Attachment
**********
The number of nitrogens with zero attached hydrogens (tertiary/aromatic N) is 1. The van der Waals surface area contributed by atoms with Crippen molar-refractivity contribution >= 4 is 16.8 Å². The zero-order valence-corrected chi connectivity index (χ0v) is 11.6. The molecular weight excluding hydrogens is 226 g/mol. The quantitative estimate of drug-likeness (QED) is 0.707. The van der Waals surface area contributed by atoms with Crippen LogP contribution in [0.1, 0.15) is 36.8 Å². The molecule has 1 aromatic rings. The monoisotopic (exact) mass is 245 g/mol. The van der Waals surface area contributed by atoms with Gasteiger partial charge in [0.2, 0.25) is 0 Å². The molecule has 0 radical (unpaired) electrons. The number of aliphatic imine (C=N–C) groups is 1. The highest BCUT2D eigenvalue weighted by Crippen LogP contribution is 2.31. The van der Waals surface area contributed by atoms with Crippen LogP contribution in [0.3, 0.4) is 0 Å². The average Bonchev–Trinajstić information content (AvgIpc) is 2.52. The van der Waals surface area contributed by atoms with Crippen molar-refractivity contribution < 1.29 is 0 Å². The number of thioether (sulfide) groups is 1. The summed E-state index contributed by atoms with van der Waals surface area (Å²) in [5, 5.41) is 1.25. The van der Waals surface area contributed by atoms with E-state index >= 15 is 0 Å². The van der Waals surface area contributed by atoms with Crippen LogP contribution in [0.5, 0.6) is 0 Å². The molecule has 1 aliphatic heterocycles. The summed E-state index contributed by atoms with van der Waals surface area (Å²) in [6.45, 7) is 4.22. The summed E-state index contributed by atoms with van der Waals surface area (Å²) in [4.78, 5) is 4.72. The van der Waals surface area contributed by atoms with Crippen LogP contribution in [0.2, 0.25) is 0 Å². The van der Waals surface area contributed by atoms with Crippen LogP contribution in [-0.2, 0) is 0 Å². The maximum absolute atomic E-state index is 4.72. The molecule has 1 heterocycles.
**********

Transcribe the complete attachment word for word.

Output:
The number of nitrogens with zero attached hydrogens (tertiary/aromatic N) is 1. The van der Waals surface area contributed by atoms with Crippen molar-refractivity contribution >= 4 is 16.8 Å². The zero-order valence-corrected chi connectivity index (χ0v) is 11.6. The molecular weight excluding hydrogens is 226 g/mol. The quantitative estimate of drug-likeness (QED) is 0.707. The van der Waals surface area contributed by atoms with Crippen LogP contribution in [0.1, 0.15) is 36.8 Å². The molecule has 1 aromatic rings. The monoisotopic (exact) mass is 245 g/mol. The van der Waals surface area contributed by atoms with Gasteiger partial charge in [0.2, 0.25) is 0 Å². The molecule has 0 radical (unpaired) electrons. The number of aliphatic imine (C=N–C) groups is 1. The highest BCUT2D eigenvalue weighted by Crippen LogP contribution is 2.31. The van der Waals surface area contributed by atoms with Crippen LogP contribution in [0.3, 0.4) is 0 Å². The average Bonchev–Trinajstić information content (AvgIpc) is 2.52. The van der Waals surface area contributed by atoms with Crippen molar-refractivity contribution < 1.29 is 0 Å². The number of thioether (sulfide) groups is 1. The summed E-state index contributed by atoms with van der Waals surface area (Å²) in [5, 5.41) is 1.25. The van der Waals surface area contributed by atoms with E-state index >= 15 is 0 Å². The van der Waals surface area contributed by atoms with Crippen LogP contribution in [0.5, 0.6) is 0 Å². The molecule has 1 aliphatic heterocycles. The summed E-state index contributed by atoms with van der Waals surface area (Å²) in [6.45, 7) is 4.22. The summed E-state index contributed by atoms with van der Waals surface area (Å²) in [4.78, 5) is 4.72. The van der Waals surface area contributed by atoms with Crippen LogP contribution in [0.2, 0.25) is 0 Å². The van der Waals surface area contributed by atoms with Crippen LogP contribution in [-0.2, 0) is 0 Å². The maximum absolute atomic E-state index is 4.72. The molecule has 1 heterocycles.